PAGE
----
In many ways, this week is the most symbolic of all weeks since the 15th and 16th of July, 2016. It was at that time when Gülenist terrorists (FETO) who had infiltrated low and mid-level ranks in Turkey’s Army launched a violent and lawless coup against the state. Whilst Turkey had been no stranger to coups during the Cold War era, Turkey’s political stability in the 21st century led many to assume that by 2016, the age of coups was over.
In many ways the age of coups was over because the coup of 2016 was different than any of its predecessors. Whilst no coup can be whitewashed, previous Turkish coups were carried out by top Army officers invoking an erstwhile legal position as constitutional defenders and heirs to the Army of Atatürk. Although the exercising of this power was controversial even at the time, the goal of previous coups was never to overthrow state institutions but merely to oust leaders that the Army felt had overstepped their constitutional position.
In 2016, it was low level terrorists who not content with infiltrating state institutions like insects sought to implode great state institutions, overthrow the state itself, run the Turkish constitution through the fire and begin a reign of terrorist extremism that could have resulted in the mass murder witnessed in countries savaged by Daesh and related terror groups.
Whilst western political parties on the left and right have a strange obsession with disliking Turkey’s President Recep Tayyip Erdoğan, the fact of the matter is that if the 2016 coup had succeeded, a religious extremist terrorist group would have been in charge of the country that maintains NATO’s second largest army after the United States.
Luckily for the peace of the world, Erdoğan took to social media to rally patriotic Turks against the terrorists and as a result thousands upon thousands of ordinary citizens lived up to the old maxim that “every Turks is born a soldier”.
As such, the ordinary people stopped the coup leaders in their tracks and by the next day, law and order had been restored and the coup plotters were arrested and exposed as shameful villains bereft of any relationship to the cause of humanity.
As a result, the Turkish people were able to prevent their country falling to terror. Likewise, the cauldron of regional terror that in 2016 was still at its peak in both Syria and Iraq was collectively met with the profound realisation that its brethren could not infect Turkey with this same plague as that which grew in parts of the Arab world. As a result, the frontiers of Europe were likewise made safe from the plague of terror spreading in that particular direction. Thus, Europe ought to also be celebrating the defeat of FETO by patriotic Turkish forces.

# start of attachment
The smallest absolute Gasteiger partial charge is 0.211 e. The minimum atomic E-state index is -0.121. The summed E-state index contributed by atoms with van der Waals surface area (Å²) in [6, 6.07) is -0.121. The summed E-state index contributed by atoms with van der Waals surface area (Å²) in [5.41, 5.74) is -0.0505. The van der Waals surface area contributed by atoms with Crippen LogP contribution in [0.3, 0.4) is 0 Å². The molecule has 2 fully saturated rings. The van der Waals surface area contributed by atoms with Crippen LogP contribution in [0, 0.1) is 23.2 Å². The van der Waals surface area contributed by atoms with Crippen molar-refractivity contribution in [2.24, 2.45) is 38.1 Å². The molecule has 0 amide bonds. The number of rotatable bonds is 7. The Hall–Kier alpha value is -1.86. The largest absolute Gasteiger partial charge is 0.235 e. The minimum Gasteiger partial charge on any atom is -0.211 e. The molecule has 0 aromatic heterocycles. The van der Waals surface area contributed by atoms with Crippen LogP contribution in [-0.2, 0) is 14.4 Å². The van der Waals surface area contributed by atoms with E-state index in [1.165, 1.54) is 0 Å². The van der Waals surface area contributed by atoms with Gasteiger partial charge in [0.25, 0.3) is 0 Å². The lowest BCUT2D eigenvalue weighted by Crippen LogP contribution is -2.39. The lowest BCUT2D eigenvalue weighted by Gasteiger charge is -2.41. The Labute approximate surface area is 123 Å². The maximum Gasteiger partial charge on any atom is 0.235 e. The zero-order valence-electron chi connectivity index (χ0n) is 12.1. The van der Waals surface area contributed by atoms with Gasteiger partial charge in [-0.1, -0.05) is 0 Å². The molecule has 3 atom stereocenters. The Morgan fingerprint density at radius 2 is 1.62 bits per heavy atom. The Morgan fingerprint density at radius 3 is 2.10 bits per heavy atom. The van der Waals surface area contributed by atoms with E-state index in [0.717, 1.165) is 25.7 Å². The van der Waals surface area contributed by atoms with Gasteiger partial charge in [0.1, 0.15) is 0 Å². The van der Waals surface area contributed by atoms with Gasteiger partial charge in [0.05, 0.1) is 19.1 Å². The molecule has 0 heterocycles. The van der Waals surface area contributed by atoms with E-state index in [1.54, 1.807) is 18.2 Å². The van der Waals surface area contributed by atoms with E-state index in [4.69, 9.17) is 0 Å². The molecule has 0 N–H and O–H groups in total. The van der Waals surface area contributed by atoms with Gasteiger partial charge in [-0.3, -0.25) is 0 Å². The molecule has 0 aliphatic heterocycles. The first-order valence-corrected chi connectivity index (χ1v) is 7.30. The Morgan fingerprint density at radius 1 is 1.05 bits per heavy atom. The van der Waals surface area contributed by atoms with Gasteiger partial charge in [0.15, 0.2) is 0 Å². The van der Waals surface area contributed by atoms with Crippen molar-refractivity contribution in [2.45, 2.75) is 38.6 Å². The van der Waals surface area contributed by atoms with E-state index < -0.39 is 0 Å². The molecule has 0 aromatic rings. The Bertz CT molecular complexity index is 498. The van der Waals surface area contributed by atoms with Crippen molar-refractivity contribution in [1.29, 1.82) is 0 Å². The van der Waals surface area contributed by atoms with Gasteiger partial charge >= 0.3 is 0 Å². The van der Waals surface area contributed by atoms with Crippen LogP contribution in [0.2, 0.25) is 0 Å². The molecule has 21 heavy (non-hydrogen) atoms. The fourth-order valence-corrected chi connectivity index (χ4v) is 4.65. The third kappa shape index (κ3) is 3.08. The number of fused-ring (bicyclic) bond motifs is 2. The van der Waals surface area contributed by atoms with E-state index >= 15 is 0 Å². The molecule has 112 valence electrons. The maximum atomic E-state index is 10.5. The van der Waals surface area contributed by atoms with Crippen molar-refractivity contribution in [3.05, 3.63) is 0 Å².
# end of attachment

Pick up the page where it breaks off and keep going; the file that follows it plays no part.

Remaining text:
In the aftermath of the coup, the Obama administration’s failure to condemn the supreme acts of terror against the Turkish people led to multiple accusations from Ankara that Washington had a hand in provoking, aiding or even orchestrating the act of supreme lawlessness. This sent a profound shock to the core of many Turks who never thought that a US administration could stoop to such depths. As countries that previously had no substantial disputes between one another, it was shocking that two NATO partners should reach such an impasse.
Relations under Obama continued to deteriorate as the US began working with the Syrian branch of the PKK terror organisation in the north eastern regions of the Arab Republic. Through the first half of 2016, Turkey’s relations with Russia were also abysmal. These poor relations were made all the more protracted due to the element of a long history of Russo-Turkish wars whose memory fanned the flames of mutual suspicion as both Turkey and Russia were deeply involved in the Syria conflict by mid-2016.
However, by 2017 it became clear that Russia and Turkey were not just seeing relations thaw but that the two historic regional rivals were actually on the road to forming important partnerships for regional stability and bilateral economic development. By 2018, Russia and Turkey were acting more and more like allies whilst relations between Turkey and the US remained (and remain) strained in spite of Donald Trump developing a generally far better relationship with Erdoğan when compared with the more supine Obama.
And thus one gets to the question of the S-400 missile defence systems, part of which have this week been delivered by the Russian government to Turkish soil. The S-400s are categorically not a symbol of Turkey rejecting NATO or otherwise rejecting good economic and security relations with its western partners. But just as Turkey’s enthusiasm for the Belt and Road initiative demonstrates, Turkey is no longer going to be a second rate western nation. Instead, as Atatürk himself wanted, Turkey will continue to look for friendship and opportunities to the east and west.
Atatürk’s earliest diplomatic outreaches were to Iran and the then young Soviet Union. Thus, not only did Atatürk show an ability to look both east and west but he looked also to former rivals as potential future partners.
As such, the S-400s serve the practical purpose of providing Turkey a high level of missile defence capability that was secured at a reasonable cost. But in terms of symbolism, three years after an attempted terrorist coup against the Turkish Republic, it is now clear that Turkey will pursue a unique internal development model and simultaneously pursue warm relations with countries throughout the world. No longer can anyone take Turkey for granted nor make reductionist assumptions about Turkey. This is what Atatürk dreamt of and this is in fact the new reality.